(1) BIOLOGY LESSON. We can learn along with Matt Wallace:
(2) KGB. Ellen Datlow has shared her photos from the Fantastic Fiction at KGB reading on June 14 where “Nathan Ballingrud read from his novel The Strange and Dale Bailey read from his story ‘I Married a Monster from Outer Space’ and both made the crowd very happy.”
(3) COVER ART UNCOVERED. Alex Shvartsman has revealed the cover for The Digital Aesthete. See preorder information at the link.
We now have a cover for the anthology of stories about artificial minds interacting with art. The stories and the art are created by humans (the cover is drawn and designed by the spectacular K.A. Teryna!)
(4) NO, NO, IT WOULD BE A LITERARY SOCIETY. Norman Spinrad’s first attempt to explain his idea was completely successful. Everybody knew exactly what he meant. Now he tries to remedy that with a cagier post, “SFS and SFWA”.
I think I should this make this clear. SFWA means Science Fiction and Fantasy Writers Association. SFS means Speculative Fiction Society. SFWA has existed for a long time and I was elected its president three times. Speculative Fiction Society is something that does not yet exist, it is something that may or may not exist in a possible future, it is, well, speculative fiction.
SFS is not an enemy of SFWA nor would it be mean to replace it. SFS is not a new invention. SFWA was born as society of speculative fiction writers. Damon Knight and Kate Wilhelm invited writers of their choice to their large house in Milford annually to meet each other and bring stories of theirs to read his small society. Stories of which they were proud, stories they felt had literary problems, and to some extent, stories that they had trouble finding proper publication.
Although we all well knew that the price of liberty was taking care of business, this was primerily a literary society. The core was to help each other create better literature. But business being what it was, Damon said that we should create something that could also help writers take care of business. Not quite a union like the Screen Writers of America, but something that could act like one when called to, a Science Fiction Writers of America.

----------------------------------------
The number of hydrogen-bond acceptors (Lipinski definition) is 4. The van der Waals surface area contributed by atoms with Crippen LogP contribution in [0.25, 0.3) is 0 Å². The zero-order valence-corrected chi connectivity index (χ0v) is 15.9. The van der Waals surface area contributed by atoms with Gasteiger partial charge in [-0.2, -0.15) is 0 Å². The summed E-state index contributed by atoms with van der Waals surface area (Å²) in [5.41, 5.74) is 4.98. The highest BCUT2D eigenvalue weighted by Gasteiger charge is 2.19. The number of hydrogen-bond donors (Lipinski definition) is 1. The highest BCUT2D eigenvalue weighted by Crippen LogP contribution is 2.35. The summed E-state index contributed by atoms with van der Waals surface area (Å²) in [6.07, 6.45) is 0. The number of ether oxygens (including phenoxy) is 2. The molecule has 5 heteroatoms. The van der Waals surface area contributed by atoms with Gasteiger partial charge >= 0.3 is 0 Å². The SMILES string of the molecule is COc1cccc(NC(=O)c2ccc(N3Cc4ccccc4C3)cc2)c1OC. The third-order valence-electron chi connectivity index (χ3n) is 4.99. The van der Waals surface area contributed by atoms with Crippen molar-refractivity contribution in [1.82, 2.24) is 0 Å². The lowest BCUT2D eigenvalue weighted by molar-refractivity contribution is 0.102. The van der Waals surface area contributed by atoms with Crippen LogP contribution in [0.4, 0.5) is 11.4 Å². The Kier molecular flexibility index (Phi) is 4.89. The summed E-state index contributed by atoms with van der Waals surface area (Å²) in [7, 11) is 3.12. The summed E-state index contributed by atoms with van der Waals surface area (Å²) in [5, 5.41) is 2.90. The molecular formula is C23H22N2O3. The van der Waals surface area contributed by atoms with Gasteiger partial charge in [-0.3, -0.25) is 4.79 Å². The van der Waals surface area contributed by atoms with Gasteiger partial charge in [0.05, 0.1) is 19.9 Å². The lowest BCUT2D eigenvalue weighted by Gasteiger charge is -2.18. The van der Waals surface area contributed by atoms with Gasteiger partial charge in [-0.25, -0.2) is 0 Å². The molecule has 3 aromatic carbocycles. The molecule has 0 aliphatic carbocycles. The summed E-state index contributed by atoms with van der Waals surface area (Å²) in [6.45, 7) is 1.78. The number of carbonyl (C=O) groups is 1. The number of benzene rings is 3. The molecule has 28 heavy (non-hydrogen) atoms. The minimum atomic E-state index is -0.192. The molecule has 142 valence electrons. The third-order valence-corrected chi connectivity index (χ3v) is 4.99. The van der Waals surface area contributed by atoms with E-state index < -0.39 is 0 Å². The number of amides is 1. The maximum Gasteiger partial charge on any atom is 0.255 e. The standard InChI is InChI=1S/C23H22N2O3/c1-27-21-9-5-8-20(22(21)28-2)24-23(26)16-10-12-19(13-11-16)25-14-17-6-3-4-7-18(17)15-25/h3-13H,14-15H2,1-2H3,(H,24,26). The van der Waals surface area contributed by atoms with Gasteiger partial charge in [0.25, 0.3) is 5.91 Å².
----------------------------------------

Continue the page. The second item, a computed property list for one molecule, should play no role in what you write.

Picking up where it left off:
The SFWA, now calls itself the Science Fiction and Fantacy Writers Association. As such, it sometimes does act like a union when it comes to the rights and economic problems of its members. But it no longer functions as a literary society devoted to the literary health and evolution of speculative fiction.
Indeed it has now become a legally non-profit corporation, whose bottom line is not literature, but the bottom line, dedicated to maximum numbers of various levels of memberships, selling various fandom goods like baseball or soccer teams, behaving more like the Science Fiction and Fantasy Fandom Association.
An SFS, a Speculative Fiction Society, could never take the place of this Science Fiction and Fantasy Fandom Associaton. It could not do it, it would not want to do it, it would not want to destroy it. It would not be a corporation, not-profit or not.
The literary concept of speculative fiction is at least as ancient as Plato’s REPUBLIC and it was captured as “science fiction,” “sci-fi,” and yes, SF, by publishing fluke, and the purpose of a Speculative Fiction Society would be to rescue what should be a central literature of any dynamic society.
A famous and almost you might say snotty French publisher that calls itself “Less Belles Lettres” wanted to publish a book celebrating its hundredth birthday. They wanted to publish a book called “Les Futures des Belles Lettres,” a double meaning in French, the future of the publisher and the future of serious literature.
They asked me to write whatever I wanted to as long as the story I did that. I wrote a story called BELLES LETTRES AD ASTRA. A hundred years in the future the central literature would have to be be speculative fiction
(5) HOWDY. Literary Hub delivers a post “In Praise of Sci-Fi Legend Connie Willis’s Cinematic Universe” inspired by her new book Roswell.
…Centered on Francie, a young woman traveling to New Mexico to stop her college roommate’s UFO-themed wedding, Roswell is a kind of self-learning punchline algorithm. A skeptic regarding all things flying saucer, Francie is of course abducted. From there on out, the novel’s escalation through repetition is unceasing. The way Monument Valley has been mislocated in old western films, the way playing solitaire invites unsolicited advice, the way language empties itself semiotically if explained for too many hours to a cute, terrifying little alien: all turn the plot forward like fine teeth in a gearbox.